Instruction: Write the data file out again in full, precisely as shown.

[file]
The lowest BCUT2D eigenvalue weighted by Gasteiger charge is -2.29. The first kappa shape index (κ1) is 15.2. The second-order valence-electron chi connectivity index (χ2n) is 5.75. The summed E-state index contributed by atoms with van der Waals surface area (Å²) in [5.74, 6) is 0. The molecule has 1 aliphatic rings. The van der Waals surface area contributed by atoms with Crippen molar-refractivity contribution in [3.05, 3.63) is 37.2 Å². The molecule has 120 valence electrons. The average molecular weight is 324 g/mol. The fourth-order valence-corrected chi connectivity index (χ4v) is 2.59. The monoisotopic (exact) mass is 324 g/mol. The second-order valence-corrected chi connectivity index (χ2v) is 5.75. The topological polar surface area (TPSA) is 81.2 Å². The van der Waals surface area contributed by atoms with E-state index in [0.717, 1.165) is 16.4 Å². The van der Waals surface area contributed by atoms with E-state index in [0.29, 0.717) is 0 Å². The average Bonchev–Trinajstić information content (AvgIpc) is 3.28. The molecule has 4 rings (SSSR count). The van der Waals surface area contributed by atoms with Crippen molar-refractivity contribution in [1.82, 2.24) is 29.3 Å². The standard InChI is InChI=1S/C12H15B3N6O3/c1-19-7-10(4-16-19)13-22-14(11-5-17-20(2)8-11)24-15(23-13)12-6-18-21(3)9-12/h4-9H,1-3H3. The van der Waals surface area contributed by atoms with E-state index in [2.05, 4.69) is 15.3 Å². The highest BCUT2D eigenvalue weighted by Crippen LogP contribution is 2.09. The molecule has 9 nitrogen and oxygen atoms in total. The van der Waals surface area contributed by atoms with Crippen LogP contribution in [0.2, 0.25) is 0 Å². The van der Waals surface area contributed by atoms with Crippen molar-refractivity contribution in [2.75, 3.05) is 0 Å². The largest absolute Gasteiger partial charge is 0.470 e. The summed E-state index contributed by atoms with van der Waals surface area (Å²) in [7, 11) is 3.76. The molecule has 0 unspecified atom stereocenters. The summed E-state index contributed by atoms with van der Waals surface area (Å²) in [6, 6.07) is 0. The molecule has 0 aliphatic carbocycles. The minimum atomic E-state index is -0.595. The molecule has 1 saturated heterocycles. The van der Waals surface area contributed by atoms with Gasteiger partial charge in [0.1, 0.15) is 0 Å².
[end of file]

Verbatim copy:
The lowest BCUT2D eigenvalue weighted by Gasteiger charge is -2.29. The first kappa shape index (κ1) is 15.2. The second-order valence-electron chi connectivity index (χ2n) is 5.75. The summed E-state index contributed by atoms with van der Waals surface area (Å²) in [5.74, 6) is 0. The molecule has 1 aliphatic rings. The van der Waals surface area contributed by atoms with Crippen molar-refractivity contribution in [3.05, 3.63) is 37.2 Å². The molecule has 120 valence electrons. The average molecular weight is 324 g/mol. The fourth-order valence-corrected chi connectivity index (χ4v) is 2.59. The monoisotopic (exact) mass is 324 g/mol. The second-order valence-corrected chi connectivity index (χ2v) is 5.75. The topological polar surface area (TPSA) is 81.2 Å². The van der Waals surface area contributed by atoms with E-state index in [0.717, 1.165) is 16.4 Å². The van der Waals surface area contributed by atoms with E-state index in [0.29, 0.717) is 0 Å². The average Bonchev–Trinajstić information content (AvgIpc) is 3.28. The molecule has 4 rings (SSSR count). The van der Waals surface area contributed by atoms with Crippen molar-refractivity contribution in [1.82, 2.24) is 29.3 Å². The standard InChI is InChI=1S/C12H15B3N6O3/c1-19-7-10(4-16-19)13-22-14(11-5-17-20(2)8-11)24-15(23-13)12-6-18-21(3)9-12/h4-9H,1-3H3. The van der Waals surface area contributed by atoms with E-state index in [2.05, 4.69) is 15.3 Å². The highest BCUT2D eigenvalue weighted by Crippen LogP contribution is 2.09. The molecule has 9 nitrogen and oxygen atoms in total. The van der Waals surface area contributed by atoms with Crippen LogP contribution in [0.2, 0.25) is 0 Å². The van der Waals surface area contributed by atoms with Crippen molar-refractivity contribution in [2.75, 3.05) is 0 Å². The largest absolute Gasteiger partial charge is 0.470 e. The summed E-state index contributed by atoms with van der Waals surface area (Å²) in [7, 11) is 3.76. The molecule has 0 unspecified atom stereocenters. The summed E-state index contributed by atoms with van der Waals surface area (Å²) in [6, 6.07) is 0. The molecule has 0 aliphatic carbocycles. The minimum atomic E-state index is -0.595. The molecule has 1 saturated heterocycles. The van der Waals surface area contributed by atoms with Gasteiger partial charge in [0.1, 0.15) is 0 Å².